Jeremy And The Harlequins American Dreamer on LP
The opening song from Jeremy And The Harlequins' debut full-length, American Dreamer, sparkles and shimmers with the glamour of rock 'n' roll's past while simultaneously forging forward into the future with confidence. Channeling the influences of 1950s and '60s rock 'n' roll through the (cell phone) camera lens of 2015, Jeremy And The Harlequins – Jeremy Fury (vocals), Craig Bonich and Patrick Meyer (guitars), Stevie Fury (drums) and Bobby Ever (bass) – have managed to capture the sound of New York both in the here and now and the there and then. It's a record about love and loss, tragedy and romanticism, dreams and reality, as well as everything in between, and its ten songs are at once familiar and fresh, a new friend it feels like you've known for decades.
"In both the pop music world and the indie music world," explains Jeremy, "everything's very electronic and very produced-sounding. In the indie world, everything seems like it's long songs with no choruses and it doesn't feel to me like something I'll be singing along with in 20 years and going back to, and the pop world seems to have lost its human element. Music should make you feel something, and I don't get that from much music nowadays, so we wanted to strip things down again and get back to the essence of rock'n'roll and pop music."
That's precisely what American Dreamer does – from title to the artwork, the lyrics to the melodies and arrangements of these songs, everything has been created with the mythology of rock'n'roll in mind. Yet at the same, these are songs for the modern day, universal tales of living in a digital age but with analogue sensibilities.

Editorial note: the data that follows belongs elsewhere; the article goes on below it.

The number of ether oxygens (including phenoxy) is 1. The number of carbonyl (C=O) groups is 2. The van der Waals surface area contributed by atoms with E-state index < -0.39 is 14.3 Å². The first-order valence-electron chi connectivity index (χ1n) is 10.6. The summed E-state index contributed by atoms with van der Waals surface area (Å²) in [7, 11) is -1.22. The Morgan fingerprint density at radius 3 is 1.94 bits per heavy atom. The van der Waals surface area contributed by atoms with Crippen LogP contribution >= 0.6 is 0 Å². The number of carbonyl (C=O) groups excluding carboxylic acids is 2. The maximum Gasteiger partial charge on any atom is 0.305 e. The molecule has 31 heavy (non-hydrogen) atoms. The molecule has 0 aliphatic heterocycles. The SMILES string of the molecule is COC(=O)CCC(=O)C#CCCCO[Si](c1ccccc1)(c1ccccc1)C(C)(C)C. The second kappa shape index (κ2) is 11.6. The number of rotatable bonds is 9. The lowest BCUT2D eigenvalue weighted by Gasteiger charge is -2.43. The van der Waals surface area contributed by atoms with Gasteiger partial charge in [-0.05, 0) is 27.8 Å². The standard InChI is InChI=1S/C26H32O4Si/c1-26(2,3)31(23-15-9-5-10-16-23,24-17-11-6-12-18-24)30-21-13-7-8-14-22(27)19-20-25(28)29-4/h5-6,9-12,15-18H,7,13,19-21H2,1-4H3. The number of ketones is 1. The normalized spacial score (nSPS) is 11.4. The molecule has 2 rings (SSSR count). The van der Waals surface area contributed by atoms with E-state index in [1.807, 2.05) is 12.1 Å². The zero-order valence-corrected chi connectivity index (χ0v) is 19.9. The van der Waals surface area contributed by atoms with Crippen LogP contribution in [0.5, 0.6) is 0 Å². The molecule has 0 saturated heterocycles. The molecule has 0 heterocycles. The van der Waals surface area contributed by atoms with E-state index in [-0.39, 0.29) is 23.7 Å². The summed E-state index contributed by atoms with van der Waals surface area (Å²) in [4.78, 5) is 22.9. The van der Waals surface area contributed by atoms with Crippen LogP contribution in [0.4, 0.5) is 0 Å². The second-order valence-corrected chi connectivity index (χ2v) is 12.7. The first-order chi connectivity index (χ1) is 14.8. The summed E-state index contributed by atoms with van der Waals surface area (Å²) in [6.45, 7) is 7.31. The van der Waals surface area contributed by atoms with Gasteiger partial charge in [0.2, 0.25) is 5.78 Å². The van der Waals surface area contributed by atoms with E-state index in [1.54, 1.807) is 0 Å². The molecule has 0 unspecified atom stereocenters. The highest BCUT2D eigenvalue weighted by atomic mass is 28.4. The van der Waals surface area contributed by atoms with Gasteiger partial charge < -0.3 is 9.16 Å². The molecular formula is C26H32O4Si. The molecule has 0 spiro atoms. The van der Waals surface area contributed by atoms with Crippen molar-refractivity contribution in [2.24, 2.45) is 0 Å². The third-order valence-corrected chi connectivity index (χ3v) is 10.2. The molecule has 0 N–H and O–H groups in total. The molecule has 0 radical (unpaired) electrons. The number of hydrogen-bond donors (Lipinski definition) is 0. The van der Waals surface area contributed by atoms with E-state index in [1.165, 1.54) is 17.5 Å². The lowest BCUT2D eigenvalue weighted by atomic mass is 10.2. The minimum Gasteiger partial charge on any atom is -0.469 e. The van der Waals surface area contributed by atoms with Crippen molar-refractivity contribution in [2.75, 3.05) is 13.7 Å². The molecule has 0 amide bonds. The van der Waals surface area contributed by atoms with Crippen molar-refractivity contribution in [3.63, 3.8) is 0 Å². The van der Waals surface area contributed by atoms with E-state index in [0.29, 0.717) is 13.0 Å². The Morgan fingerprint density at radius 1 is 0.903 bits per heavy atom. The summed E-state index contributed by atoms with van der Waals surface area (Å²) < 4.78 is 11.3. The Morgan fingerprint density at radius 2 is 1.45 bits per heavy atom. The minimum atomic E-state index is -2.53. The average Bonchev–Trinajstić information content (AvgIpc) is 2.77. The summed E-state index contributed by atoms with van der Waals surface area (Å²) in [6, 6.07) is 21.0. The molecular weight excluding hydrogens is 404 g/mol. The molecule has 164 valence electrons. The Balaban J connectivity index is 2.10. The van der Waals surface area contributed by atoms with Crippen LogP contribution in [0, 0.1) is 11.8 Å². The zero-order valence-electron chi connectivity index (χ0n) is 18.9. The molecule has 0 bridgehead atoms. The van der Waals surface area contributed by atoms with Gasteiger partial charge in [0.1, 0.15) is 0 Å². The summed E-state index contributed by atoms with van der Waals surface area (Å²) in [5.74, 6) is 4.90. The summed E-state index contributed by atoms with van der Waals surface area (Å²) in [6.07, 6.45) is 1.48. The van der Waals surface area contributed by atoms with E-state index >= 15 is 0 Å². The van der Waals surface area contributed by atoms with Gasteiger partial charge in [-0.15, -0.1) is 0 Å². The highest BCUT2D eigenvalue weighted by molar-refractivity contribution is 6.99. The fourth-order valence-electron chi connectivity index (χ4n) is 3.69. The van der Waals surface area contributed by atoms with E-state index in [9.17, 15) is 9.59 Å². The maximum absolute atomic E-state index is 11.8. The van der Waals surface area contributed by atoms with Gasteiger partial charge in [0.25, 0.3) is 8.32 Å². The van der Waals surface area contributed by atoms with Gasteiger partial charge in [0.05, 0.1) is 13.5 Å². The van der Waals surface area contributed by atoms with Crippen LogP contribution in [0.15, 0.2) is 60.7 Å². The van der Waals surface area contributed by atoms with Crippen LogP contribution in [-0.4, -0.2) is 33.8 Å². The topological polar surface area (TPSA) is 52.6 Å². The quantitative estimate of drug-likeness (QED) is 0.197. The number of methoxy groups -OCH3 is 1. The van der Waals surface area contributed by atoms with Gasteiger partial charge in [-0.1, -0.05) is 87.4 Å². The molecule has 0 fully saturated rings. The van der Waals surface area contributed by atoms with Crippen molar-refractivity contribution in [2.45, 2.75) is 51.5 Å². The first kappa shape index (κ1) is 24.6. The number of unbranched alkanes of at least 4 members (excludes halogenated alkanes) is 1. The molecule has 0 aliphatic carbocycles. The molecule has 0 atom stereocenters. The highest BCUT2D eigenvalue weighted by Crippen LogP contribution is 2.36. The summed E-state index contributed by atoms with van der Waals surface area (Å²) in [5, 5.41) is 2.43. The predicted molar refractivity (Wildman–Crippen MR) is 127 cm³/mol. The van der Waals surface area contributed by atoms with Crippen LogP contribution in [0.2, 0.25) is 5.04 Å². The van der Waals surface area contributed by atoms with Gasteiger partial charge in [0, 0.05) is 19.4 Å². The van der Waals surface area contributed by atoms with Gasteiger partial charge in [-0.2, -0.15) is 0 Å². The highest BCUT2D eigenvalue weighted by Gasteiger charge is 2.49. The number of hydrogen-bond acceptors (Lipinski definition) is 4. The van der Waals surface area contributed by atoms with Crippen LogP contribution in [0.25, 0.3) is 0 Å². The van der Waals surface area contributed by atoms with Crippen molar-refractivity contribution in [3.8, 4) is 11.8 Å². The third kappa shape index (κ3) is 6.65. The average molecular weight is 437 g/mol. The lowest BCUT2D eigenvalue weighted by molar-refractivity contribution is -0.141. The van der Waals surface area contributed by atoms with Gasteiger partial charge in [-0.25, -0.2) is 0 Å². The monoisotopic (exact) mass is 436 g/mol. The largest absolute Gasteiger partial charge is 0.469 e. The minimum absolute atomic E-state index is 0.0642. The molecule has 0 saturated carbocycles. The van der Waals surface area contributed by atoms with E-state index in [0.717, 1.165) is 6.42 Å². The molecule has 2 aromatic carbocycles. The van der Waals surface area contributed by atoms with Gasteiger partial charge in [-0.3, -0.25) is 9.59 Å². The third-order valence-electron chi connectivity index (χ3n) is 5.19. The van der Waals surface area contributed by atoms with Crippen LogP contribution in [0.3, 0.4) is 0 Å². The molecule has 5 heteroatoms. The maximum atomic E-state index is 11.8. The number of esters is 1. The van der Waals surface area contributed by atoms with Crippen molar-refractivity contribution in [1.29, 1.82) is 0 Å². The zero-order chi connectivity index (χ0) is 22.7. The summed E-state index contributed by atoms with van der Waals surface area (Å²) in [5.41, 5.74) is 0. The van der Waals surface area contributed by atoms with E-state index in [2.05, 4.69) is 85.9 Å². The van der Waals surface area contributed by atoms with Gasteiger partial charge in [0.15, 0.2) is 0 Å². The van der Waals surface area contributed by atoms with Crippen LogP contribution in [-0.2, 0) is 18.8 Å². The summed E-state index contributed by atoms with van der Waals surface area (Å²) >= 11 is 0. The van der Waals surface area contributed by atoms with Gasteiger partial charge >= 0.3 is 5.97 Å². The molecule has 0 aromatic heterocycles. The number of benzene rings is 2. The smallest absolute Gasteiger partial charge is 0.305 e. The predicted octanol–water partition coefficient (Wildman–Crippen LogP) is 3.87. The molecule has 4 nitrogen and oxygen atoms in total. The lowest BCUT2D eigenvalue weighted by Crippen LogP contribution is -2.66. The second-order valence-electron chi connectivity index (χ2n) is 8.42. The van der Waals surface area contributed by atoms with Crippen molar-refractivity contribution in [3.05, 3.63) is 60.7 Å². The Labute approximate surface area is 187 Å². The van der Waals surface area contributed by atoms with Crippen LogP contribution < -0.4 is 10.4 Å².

"We don't just want it to sound like it's in a musical or something," says Jeremy. "It has to have its own edge and relevance to the time. Part of that, we consciously tried to do lyrically. Take a song like ‘Right Out Of Love' – it sounds almost like a clichéd love song, but it's actually about falling out of love. Or ‘Cam Girl', which uses technology in the lyrics to make it stand out. My hope is that in 50 or 100 years, if someone were to find it and listen to it, they'd be ‘Wait – it sounds like this, but it's referencing all these things came out years later.' I wanted to do something where I could have something new to say in music."
It all started when Stevie, Jeremy's brother, moved back to New York from Paris. They'd played music together before ("He was probably eight years old and I was ten," chuckles Jeremy), as had Jeremy and Craig, who had been working on new music together when they found their current sound. Suddenly, it all clicked, the members each sharing the same kind of vision for what they wanted to do. That chemistry is clearly visible onstage when they play live, but, unusually, you can also hear it within the grooves of the record.
True its title, American Dreamer is steeped in the reverie of nostalgia but also traverses the streets of today, merging the two until they blend into just one path, a road weaving through New York's avenues and streets and into the hearts and minds of a whole nation.